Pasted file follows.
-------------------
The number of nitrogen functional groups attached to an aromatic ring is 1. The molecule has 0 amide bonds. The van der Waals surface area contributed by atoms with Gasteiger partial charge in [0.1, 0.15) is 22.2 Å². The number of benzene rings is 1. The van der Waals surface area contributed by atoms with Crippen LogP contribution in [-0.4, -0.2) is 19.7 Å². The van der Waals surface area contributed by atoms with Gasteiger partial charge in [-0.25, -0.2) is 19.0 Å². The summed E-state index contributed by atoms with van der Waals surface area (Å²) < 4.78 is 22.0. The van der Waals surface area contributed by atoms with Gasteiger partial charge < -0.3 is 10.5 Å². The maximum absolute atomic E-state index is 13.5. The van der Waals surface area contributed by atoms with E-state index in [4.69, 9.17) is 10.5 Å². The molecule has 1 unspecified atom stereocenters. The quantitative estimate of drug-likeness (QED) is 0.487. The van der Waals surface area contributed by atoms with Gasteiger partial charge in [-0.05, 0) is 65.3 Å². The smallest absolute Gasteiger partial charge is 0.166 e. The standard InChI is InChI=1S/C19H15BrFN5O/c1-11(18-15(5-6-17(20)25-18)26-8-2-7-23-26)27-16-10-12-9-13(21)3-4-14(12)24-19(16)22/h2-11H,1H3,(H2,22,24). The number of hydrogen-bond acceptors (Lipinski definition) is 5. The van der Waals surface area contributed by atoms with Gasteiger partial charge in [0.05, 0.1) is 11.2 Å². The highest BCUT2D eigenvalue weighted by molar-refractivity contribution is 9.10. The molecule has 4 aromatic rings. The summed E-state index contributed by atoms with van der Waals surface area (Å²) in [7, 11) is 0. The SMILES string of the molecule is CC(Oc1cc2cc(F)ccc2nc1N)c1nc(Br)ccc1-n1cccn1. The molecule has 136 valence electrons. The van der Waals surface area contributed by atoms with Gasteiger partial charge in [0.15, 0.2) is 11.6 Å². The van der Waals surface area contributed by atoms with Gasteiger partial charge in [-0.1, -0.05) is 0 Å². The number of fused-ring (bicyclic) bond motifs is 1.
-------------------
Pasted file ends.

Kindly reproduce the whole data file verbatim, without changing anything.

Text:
The number of nitrogen functional groups attached to an aromatic ring is 1. The molecule has 0 amide bonds. The van der Waals surface area contributed by atoms with Gasteiger partial charge in [0.1, 0.15) is 22.2 Å². The number of benzene rings is 1. The van der Waals surface area contributed by atoms with Crippen LogP contribution in [-0.4, -0.2) is 19.7 Å². The van der Waals surface area contributed by atoms with Gasteiger partial charge in [-0.25, -0.2) is 19.0 Å². The summed E-state index contributed by atoms with van der Waals surface area (Å²) < 4.78 is 22.0. The van der Waals surface area contributed by atoms with Gasteiger partial charge < -0.3 is 10.5 Å². The maximum absolute atomic E-state index is 13.5. The van der Waals surface area contributed by atoms with E-state index in [4.69, 9.17) is 10.5 Å². The molecule has 1 unspecified atom stereocenters. The quantitative estimate of drug-likeness (QED) is 0.487. The van der Waals surface area contributed by atoms with Gasteiger partial charge in [-0.05, 0) is 65.3 Å². The smallest absolute Gasteiger partial charge is 0.166 e. The standard InChI is InChI=1S/C19H15BrFN5O/c1-11(18-15(5-6-17(20)25-18)26-8-2-7-23-26)27-16-10-12-9-13(21)3-4-14(12)24-19(16)22/h2-11H,1H3,(H2,22,24). The number of hydrogen-bond acceptors (Lipinski definition) is 5. The van der Waals surface area contributed by atoms with Gasteiger partial charge in [0.05, 0.1) is 11.2 Å². The highest BCUT2D eigenvalue weighted by molar-refractivity contribution is 9.10. The molecule has 4 aromatic rings. The summed E-state index contributed by atoms with van der Waals surface area (Å²) in [7, 11) is 0. The SMILES string of the molecule is CC(Oc1cc2cc(F)ccc2nc1N)c1nc(Br)ccc1-n1cccn1. The molecule has 136 valence electrons. The van der Waals surface area contributed by atoms with Gasteiger partial charge in [0.15, 0.2) is 11.6 Å². The van der Waals surface area contributed by atoms with Gasteiger partial charge in [-0.1, -0.05) is 0 Å². The number of fused-ring (bicyclic) bond motifs is 1.